From 1981 to 1986, Volkov played with Budivelnyk Kiev and from 1986 to 1988 he was part of the CSKA Moscow team. For the 1988-89 season, he was back to Budivelnyk. Right before his trip to America, Volkov played the 1989 EuroBasket in Zagreb and completed his medal collection. In addition to the previous gold and silver medals, he took a bronze after the USSR’s surprising loss to Greece in the semis, 81-80. Volkov’s scoring average was 17.2 points in the tournament. It was also the last tournament for the USSR with the Lithuanian players like Sabonis, Marciulionis and Valdemaras Chomicius.
Volkov’s NBA debut for Atlanta took place on November 3, 1989, in a game won by Indiana, 126-103. It was just a symbolic debut because Volkov played only 1 minute and couldn’t contribute anything. Officially, however, his NBA adventure started that day. It was a game full of stars. On Indiana’s side, we could find Reggie Miller (36 points), Schrempf and Vern Fleming, while Atlanta had Dominique Wilkins, Moses Malone and Doc Rivers. In three years in the NBA, Volkov played 149 games with an average of 14.1 minutes, 6.8 points and 2.6 rebounds. I think that, by today’s standards, he would probably double those figures.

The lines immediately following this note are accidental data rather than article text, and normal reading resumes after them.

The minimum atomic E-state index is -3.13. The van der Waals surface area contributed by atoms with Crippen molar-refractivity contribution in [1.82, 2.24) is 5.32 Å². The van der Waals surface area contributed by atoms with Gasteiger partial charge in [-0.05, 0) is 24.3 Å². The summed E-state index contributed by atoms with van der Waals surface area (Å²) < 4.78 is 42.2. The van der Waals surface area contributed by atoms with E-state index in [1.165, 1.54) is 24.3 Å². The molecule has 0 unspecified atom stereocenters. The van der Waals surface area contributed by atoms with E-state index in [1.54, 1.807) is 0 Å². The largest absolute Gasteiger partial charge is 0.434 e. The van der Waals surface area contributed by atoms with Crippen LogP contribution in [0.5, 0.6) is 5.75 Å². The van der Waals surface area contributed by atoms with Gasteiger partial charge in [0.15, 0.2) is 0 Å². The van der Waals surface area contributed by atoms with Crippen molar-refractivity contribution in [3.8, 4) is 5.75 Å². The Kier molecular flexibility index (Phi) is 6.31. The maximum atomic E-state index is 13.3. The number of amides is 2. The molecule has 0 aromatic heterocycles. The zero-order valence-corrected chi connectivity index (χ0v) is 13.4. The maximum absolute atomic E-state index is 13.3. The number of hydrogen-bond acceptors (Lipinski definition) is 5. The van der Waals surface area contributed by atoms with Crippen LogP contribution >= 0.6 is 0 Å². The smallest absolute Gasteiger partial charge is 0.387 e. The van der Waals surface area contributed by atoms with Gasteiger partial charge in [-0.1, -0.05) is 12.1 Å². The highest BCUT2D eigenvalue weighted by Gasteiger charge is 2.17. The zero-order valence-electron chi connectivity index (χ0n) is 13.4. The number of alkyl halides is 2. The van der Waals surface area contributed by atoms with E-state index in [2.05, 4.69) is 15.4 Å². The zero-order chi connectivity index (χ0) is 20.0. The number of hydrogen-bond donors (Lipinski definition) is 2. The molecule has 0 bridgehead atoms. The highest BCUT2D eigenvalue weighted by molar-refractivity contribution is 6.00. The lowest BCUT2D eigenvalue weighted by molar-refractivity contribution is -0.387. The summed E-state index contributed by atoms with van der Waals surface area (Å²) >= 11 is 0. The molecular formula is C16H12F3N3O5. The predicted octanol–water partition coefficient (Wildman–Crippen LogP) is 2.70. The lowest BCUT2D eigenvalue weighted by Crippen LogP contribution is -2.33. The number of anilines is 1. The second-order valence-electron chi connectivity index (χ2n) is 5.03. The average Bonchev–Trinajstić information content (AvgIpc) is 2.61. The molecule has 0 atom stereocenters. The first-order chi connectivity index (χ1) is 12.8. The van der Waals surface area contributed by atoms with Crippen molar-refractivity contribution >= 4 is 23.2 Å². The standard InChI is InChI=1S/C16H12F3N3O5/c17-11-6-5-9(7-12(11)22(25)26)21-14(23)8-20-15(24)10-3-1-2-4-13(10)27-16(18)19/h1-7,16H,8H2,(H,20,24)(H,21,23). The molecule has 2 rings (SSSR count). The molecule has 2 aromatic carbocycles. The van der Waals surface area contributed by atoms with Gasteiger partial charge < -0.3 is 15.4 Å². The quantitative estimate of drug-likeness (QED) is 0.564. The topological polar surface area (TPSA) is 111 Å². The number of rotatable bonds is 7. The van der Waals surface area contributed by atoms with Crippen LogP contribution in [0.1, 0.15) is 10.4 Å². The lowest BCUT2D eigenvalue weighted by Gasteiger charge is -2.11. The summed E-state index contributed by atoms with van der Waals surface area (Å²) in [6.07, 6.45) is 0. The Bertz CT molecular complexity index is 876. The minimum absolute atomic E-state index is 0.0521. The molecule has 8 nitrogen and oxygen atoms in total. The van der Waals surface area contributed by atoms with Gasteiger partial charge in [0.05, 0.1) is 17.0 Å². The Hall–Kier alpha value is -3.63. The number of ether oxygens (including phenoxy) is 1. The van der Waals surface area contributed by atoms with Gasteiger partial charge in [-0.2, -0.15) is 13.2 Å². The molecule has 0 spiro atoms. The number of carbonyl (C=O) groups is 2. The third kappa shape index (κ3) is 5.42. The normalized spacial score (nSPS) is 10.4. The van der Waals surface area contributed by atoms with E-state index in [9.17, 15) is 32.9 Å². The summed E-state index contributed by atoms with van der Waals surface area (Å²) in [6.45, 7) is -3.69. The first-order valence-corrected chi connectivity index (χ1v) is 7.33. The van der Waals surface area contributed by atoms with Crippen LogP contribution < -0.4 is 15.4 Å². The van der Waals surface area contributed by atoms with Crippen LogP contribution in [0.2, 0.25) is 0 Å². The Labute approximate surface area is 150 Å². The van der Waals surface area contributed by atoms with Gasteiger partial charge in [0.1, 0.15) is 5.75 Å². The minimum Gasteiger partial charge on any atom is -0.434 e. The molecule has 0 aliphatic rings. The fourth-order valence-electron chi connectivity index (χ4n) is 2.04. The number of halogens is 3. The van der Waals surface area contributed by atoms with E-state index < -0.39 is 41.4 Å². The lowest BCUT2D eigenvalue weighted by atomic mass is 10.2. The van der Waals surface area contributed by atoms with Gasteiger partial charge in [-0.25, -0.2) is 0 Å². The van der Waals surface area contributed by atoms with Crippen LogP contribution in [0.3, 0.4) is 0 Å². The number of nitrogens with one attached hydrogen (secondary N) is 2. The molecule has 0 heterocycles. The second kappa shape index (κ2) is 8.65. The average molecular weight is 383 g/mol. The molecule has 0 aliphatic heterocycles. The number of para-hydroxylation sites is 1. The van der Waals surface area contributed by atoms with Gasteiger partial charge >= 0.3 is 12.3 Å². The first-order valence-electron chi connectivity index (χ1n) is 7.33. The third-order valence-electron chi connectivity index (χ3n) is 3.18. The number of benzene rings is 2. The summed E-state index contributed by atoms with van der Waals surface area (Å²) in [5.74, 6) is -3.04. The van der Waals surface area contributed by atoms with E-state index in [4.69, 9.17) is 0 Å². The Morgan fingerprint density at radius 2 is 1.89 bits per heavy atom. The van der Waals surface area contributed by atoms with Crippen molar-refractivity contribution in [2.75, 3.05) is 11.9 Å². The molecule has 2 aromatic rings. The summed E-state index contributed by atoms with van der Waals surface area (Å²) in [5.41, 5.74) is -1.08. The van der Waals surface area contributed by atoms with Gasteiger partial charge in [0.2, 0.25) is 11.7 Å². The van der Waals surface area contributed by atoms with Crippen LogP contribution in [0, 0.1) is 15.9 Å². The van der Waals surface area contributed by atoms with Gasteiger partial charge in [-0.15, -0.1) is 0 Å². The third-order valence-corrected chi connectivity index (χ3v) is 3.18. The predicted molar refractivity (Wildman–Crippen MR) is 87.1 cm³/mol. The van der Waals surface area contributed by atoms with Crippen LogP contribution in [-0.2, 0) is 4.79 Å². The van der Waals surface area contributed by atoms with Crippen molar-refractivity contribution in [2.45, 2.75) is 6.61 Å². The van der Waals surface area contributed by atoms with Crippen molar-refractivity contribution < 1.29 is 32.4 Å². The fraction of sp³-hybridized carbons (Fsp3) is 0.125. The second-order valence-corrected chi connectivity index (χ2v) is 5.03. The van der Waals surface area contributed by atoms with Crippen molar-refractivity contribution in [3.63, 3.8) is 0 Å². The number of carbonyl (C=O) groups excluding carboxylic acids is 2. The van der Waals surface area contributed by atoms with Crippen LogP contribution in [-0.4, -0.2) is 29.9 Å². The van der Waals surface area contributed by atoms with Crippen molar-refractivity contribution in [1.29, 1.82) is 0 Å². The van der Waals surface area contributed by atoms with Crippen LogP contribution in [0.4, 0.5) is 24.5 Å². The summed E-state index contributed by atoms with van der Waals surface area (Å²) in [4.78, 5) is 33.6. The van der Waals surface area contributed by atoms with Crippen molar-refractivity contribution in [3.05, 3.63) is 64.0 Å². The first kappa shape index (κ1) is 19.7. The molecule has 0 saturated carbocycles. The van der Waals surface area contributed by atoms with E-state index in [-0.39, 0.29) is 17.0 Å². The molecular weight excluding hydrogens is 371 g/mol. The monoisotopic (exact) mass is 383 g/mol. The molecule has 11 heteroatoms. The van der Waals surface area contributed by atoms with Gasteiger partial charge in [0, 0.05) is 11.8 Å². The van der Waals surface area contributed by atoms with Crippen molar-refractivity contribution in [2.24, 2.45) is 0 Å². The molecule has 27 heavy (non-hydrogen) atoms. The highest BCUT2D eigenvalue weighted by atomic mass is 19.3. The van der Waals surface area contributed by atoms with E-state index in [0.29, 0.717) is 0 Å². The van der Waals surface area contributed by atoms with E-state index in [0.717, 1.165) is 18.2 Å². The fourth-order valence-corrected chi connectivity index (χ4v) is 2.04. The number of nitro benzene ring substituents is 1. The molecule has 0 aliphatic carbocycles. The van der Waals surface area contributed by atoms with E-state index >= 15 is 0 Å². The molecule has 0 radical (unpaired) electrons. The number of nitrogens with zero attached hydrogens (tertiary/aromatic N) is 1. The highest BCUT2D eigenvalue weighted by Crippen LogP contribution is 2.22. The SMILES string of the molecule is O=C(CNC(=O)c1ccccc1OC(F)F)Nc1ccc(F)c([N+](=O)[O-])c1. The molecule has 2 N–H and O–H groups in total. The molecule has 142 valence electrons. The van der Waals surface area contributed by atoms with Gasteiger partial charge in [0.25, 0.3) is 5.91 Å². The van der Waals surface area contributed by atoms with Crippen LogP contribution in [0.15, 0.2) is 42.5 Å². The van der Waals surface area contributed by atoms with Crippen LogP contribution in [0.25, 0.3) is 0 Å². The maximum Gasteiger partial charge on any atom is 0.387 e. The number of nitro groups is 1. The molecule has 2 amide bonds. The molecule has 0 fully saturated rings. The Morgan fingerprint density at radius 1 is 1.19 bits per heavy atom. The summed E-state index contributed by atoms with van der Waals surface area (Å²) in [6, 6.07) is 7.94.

Already as an NBA player, Volkov attended the 1990 World Cup in Buenos Aires and he won his second silver medal as the USSR was defeated by Yugoslavia in the final 92-75. With 15 points, Volkov was his team’s best scorer, along with Gundars Vetra. On the other side, there was the Yugoslav “Dream Team” with Drazen Petrovic, Vlade Divac, Toni Kukoc, Zarko Paspalj, Zoran Savic, Velimir Perasovic, Jure Zdovc, Zeljko Obradovic and Arijan Komazec.